The only thing that doesn’t work in an immersive environment of such refinement is—with apologies—you. It’s your baseball cap, your shorts, your churro. Or my notepad and backpack. “That takes away from the immersion, doesn’t it?” Pearce says. Disney parks have a longtime rule against adults wearing elaborate costumes, which militates against that instantiated fanfic; Galaxy’s Edge is no Comic-Con in terms of Han Solos and Boba Fetts. (Though it is a place for Leias, Reys, and Holdos. I saw more than a few women cosplaying on the down low, hair done weird, rocking galactically appropriate boots.)
Perhaps Disney will relax these rules. Eventually, Star Wars: Galactic Starcruiser will open. That’s a two-day stay adjacent to the Orlando park in a hotel designed to look like a Star Wars spaceship, a luxury liner called the Halcyon. The windows will somehow look out onto space, families will get tours of the bridge, and “port day” will connect to Galaxy’s Edge. Apparently even the hotel building will be bermed off from arriving guests—all they’ll see is the “terminal” where they board a shuttle to the Halcyon in orbit above.
It’s murky to me whether that’s an experience people want—two days of immersion tips away from a vacation and toward reenactment. In fact, it isn’t clear that people even want Galaxy’s Edge. Disney anticipated a huge bolus of visitors for the new lands’ openings, and, hey, I get it—my family went to opening week of Star Tours in 1987, and the line ran all the way down Main Street. For Galaxy’s Edge? Not so much. The company cracked down on annual passholders and asked for reservations for entry to try to avoid a flood, and instead ended up with a trickle. Disney spokespeople denied they’d had an attendance problem, and further denied that the September departure from the company of Catherine Powell, president of Disney Parks West, had anything to do with the performance of Galaxy’s Edge.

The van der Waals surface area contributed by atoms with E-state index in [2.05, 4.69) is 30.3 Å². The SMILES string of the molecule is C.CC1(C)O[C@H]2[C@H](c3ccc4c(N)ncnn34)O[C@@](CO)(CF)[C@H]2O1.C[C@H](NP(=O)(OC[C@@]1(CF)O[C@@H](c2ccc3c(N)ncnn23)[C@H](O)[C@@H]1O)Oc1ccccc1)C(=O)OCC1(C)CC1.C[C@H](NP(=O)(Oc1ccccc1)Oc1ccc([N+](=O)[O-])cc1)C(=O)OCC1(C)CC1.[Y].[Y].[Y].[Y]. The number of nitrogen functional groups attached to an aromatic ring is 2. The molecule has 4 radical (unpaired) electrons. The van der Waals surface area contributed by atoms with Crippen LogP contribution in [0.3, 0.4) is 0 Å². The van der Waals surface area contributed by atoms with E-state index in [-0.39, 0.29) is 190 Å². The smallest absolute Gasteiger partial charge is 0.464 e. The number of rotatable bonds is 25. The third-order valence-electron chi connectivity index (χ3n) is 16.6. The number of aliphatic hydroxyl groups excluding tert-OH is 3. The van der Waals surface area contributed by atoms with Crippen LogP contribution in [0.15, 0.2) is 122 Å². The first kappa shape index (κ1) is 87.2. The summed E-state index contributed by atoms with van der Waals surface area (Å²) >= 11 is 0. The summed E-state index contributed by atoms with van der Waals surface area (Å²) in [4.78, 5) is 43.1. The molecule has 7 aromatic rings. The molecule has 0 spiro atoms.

That’s the business side, though. A whole other universe. For me, down here, planet-side, Galaxy’s Edge works. When I stood inside the Falcon that first time, I stretched my hand out, reverentially, to touch the pads that line the rounded corridors, and my Disney-assigned minder smiled. “Everyone does that,” she said. The walls felt just right—a diegetic apotheosis. Stories about places are common. But this is a place about a story. It feels, well, maybe not real. Stranger than that, it feels like Star Wars.
ADAM ROGERS (@jetjocko) is a senior correspondent who covers science and culture.